Get Real (with the Schedule)!

Sales are on the rise, backlogs are growing, and additional capacity is needed before late orders start piling up. The team should be able to fulfill all orders on time but is only completing about 75% of the daily schedule on average. More overtime is scheduled, and more promises are made that the overtime will cease as soon as the late orders are cleared up.

Commonly, when businesses are struggling to meet order demand, it is because their plans are not realistic in the first place. Continuing to schedule mandatory overtime is analogous to telling the team that “the beatings will continue until morale improves!” The most crucial step we can take in a situation like this is to reset and provide the team with a schedule that we are confident they CAN make.

When we are not capable of producing at our “set” production rate for an extended period of time, we need to dig in and understand what has changed and where improvements can be made. Increased product complexity, reduced machine efficiency, or a less tenured workforce are just a few of the possibilities.

Releasing a schedule based on the demonstrated, achievable production rate conveys that leadership has realistic expectations and opens the door to identifying genuine issues and potential countermeasures. Sure, the order shortfall will still need to be made up, but even scheduling additional overtime at the achievable rate beats chasing an unachievable rate that inevitably pushes the team into overtime. In fact, often we see an initial increase in production rates as the scrambling to meet an outdated number is reduced.

In one case, I worked with a client whose baseline efficiency was calculated at 47%. The production standards were set in the early-1960’s and we were kicking the project off 50 years later. How could it be that in 50 years, the demonstrated production rate dropped by more than half? It turns out that the CNC machines, which were state of the art when installed, had been poorly maintained and were lucky to produce at half of their design rate. There were not enough welding machines to go around, so some employees were waiting for others. Enhanced safety regulations had impacted workflow on the floor and increased product complexity was resulting in a shortage of certain consumables. And with all of this and more going on, employee morale was at an all-time low.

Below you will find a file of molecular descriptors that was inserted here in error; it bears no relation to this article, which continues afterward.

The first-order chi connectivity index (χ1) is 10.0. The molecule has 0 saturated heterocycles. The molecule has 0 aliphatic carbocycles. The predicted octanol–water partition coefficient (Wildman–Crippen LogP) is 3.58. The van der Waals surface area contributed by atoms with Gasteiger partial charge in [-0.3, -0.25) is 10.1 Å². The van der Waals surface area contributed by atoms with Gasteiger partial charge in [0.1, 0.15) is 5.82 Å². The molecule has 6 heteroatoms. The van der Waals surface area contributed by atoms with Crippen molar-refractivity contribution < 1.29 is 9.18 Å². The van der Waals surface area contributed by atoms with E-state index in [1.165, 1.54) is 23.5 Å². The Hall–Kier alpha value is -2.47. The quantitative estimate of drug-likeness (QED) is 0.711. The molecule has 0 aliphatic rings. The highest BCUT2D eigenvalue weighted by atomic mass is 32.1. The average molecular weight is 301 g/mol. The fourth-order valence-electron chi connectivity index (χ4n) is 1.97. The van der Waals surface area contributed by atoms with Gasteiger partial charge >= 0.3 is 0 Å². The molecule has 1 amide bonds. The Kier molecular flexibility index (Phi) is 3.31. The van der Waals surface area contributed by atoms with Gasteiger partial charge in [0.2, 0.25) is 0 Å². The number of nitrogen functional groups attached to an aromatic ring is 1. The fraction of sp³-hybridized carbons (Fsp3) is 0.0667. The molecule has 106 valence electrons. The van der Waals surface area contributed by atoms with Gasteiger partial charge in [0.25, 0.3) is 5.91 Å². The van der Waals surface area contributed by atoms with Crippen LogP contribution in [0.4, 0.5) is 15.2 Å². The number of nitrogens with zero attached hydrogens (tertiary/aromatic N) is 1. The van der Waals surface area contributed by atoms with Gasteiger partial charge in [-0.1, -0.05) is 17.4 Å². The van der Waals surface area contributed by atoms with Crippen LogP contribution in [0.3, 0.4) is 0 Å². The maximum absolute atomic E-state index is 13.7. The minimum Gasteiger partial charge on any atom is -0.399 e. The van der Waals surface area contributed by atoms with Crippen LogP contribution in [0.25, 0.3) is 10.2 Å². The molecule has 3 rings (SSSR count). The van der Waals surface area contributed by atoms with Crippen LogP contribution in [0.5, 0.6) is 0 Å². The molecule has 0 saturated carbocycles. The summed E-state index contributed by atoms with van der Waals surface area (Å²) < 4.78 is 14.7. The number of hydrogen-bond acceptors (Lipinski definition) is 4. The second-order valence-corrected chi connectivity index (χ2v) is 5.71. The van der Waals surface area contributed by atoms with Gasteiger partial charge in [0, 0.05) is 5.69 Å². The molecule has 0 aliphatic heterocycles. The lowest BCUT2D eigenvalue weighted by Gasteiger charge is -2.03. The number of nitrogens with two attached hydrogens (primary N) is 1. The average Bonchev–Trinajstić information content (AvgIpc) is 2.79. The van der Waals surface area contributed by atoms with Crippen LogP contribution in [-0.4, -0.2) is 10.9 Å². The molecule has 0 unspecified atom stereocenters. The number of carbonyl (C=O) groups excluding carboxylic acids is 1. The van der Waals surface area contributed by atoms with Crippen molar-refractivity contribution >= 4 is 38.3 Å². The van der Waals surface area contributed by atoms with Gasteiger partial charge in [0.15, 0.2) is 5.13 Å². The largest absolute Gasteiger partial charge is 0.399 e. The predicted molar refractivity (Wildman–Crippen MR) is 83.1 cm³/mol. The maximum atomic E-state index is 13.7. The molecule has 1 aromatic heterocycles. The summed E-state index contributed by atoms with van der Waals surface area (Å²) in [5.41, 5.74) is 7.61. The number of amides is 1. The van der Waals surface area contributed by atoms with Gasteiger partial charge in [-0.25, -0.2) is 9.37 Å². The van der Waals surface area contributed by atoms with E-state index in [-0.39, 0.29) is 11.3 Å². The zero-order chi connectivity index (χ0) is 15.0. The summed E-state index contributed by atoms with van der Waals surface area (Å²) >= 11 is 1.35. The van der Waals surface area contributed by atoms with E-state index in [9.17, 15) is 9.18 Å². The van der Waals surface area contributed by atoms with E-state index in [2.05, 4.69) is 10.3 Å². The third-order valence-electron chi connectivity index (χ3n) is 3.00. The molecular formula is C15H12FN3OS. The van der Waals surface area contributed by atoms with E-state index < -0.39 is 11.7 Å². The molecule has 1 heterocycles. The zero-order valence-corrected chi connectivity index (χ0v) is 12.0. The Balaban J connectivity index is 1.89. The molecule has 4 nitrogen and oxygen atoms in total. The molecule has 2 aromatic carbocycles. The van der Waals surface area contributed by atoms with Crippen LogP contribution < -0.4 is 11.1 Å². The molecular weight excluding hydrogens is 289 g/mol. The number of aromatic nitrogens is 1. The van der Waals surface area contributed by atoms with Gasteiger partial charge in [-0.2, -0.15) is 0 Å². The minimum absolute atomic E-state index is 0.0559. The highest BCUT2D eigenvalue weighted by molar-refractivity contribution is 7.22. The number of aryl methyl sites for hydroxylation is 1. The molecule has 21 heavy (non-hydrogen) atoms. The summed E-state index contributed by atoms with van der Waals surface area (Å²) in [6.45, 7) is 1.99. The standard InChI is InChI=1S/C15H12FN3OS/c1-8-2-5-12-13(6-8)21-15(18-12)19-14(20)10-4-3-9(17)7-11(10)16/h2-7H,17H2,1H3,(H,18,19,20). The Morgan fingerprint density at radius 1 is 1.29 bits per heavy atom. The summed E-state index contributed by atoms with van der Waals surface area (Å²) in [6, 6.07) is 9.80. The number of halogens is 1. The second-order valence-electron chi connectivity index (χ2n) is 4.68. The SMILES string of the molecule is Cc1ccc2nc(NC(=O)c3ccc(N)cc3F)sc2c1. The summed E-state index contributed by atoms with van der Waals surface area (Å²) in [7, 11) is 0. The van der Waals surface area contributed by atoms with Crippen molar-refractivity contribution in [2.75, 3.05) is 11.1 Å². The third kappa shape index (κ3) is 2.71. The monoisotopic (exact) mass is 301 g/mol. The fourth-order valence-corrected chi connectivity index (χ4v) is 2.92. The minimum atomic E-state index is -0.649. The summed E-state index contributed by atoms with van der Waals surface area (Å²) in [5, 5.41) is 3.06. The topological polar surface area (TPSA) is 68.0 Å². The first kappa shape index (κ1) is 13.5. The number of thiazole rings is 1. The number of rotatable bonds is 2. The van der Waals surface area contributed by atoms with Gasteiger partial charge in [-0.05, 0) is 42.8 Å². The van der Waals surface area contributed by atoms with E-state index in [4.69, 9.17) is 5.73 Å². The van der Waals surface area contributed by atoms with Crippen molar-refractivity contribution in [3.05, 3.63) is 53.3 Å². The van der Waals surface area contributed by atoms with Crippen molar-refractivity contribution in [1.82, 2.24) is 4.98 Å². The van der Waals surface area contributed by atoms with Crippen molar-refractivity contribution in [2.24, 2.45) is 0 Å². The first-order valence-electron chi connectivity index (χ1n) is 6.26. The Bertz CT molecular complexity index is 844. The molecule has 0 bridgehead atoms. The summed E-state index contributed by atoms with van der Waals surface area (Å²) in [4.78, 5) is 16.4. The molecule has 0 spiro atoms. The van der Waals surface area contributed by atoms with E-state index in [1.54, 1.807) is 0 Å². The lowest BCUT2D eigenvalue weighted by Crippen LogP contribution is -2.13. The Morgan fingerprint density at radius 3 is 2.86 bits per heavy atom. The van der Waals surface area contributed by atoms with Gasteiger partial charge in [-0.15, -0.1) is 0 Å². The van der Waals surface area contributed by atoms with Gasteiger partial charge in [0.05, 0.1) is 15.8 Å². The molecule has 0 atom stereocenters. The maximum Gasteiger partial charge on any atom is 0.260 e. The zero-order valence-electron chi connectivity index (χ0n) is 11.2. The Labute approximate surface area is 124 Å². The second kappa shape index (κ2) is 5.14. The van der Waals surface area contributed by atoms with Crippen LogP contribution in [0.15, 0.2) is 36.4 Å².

We based new production targets on the recent, achievable baseline and started soliciting and executing upon improvement ideas. A TPM (Total Productive Maintenance) program was initiated for machines. Investments were made for new welders. We collaborated with employees on a new shop floor layout. Kanban and Vendor Managed Inventory were implemented for consumables. Most importantly, we began celebrating the little wins and rewarding employees for identifying and driving improvements. This is by no means easy work, but it is rewarding work, and it begins with realistic expectations.

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